This past week was filled with joyous late-night conversations with my daughters, discovering cafes and kitchen shops and bookstores, and resting in the shade of the ancient trees surrounding the Capitol Building. It was bittersweet, as I helped my eldest daughter unpack and move into her new DC home. And there was an emptiness in the pit of my stomach when I had to say goodbye to my younger daughter, as she left to have a summer vacation before her Sophomore Year begins and to her older sister, who will soon begin her first job.
How interesting is life, that we can experience so many things at once. Emptiness and fullness. Joy and sorrow. This is the way life is. And these moments of fullness and emptiness are not necessarily better than another; they both offer opportunities for growth, renewal, and leaving behind what must be left.
In the final chapter of John O’Donohue’s Anam Cara, he shares a poem by Norman MacCaig that beautifully illustrates this pendulation between emptiness and fullness:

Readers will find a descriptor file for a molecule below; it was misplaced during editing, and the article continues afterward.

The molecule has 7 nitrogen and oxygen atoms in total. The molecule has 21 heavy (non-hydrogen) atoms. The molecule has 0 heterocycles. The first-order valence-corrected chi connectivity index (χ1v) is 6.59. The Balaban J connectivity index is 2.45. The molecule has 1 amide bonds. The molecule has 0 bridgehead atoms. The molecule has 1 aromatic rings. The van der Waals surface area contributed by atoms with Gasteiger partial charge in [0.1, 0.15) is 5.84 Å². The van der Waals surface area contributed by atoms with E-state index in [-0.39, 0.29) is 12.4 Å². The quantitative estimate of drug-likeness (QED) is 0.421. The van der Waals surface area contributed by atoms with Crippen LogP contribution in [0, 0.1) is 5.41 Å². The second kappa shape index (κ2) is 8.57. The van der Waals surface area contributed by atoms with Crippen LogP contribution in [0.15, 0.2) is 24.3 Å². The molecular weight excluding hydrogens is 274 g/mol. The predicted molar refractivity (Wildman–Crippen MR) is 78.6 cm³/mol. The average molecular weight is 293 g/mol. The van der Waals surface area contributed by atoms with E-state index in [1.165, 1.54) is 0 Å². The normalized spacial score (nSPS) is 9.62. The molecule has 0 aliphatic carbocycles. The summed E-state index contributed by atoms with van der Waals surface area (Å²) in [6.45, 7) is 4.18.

I give you an emptiness,
“I give you a plenitude,
unwrap them carefully.
—one’s as fragile as the other—
and when you thank me
I’ll pretend not to notice the doubt in your voice
when you say they’re just what you wanted.
Put them on the table by your bed.
When you wake in the morning
they’ll have gone through the door of sleep
into your head. Wherever you go
they’ll go with you and
wherever you are you’ll wonder,
“smiling about the fullness
you can’t add to and the emptiness
that you can fill.
Emptiness is not a lack of something, but rather an opportunity to make space for something new. And fullness is a moment we can savor, but never hold on to. This too shall pass, is true for fullness and emptiness.
I say goodbye to my daughters, for now, but soon will say hello to my new country and new home and new memories to be made and time spent with my children in new and interesting places.